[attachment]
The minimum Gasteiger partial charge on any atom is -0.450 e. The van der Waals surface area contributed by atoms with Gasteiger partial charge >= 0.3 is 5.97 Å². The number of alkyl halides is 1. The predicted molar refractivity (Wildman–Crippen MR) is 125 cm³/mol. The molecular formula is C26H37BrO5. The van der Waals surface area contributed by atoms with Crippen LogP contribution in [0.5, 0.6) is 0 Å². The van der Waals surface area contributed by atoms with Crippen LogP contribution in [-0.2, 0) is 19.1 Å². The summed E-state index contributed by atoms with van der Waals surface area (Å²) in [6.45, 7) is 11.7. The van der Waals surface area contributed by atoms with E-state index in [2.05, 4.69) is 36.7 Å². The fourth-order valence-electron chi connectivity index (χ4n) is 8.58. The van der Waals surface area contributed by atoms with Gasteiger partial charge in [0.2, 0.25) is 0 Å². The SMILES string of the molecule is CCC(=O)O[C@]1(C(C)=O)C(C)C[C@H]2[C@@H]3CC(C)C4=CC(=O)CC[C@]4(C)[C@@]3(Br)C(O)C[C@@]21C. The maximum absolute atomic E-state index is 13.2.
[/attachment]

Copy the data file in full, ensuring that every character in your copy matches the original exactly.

The minimum Gasteiger partial charge on any atom is -0.450 e. The van der Waals surface area contributed by atoms with Gasteiger partial charge >= 0.3 is 5.97 Å². The number of alkyl halides is 1. The predicted molar refractivity (Wildman–Crippen MR) is 125 cm³/mol. The molecular formula is C26H37BrO5. The van der Waals surface area contributed by atoms with Crippen LogP contribution in [0.5, 0.6) is 0 Å². The van der Waals surface area contributed by atoms with Crippen LogP contribution in [-0.2, 0) is 19.1 Å². The summed E-state index contributed by atoms with van der Waals surface area (Å²) in [6.45, 7) is 11.7. The van der Waals surface area contributed by atoms with E-state index in [2.05, 4.69) is 36.7 Å². The fourth-order valence-electron chi connectivity index (χ4n) is 8.58. The van der Waals surface area contributed by atoms with Gasteiger partial charge in [0.2, 0.25) is 0 Å². The SMILES string of the molecule is CCC(=O)O[C@]1(C(C)=O)C(C)C[C@H]2[C@@H]3CC(C)C4=CC(=O)CC[C@]4(C)[C@@]3(Br)C(O)C[C@@]21C. The maximum absolute atomic E-state index is 13.2.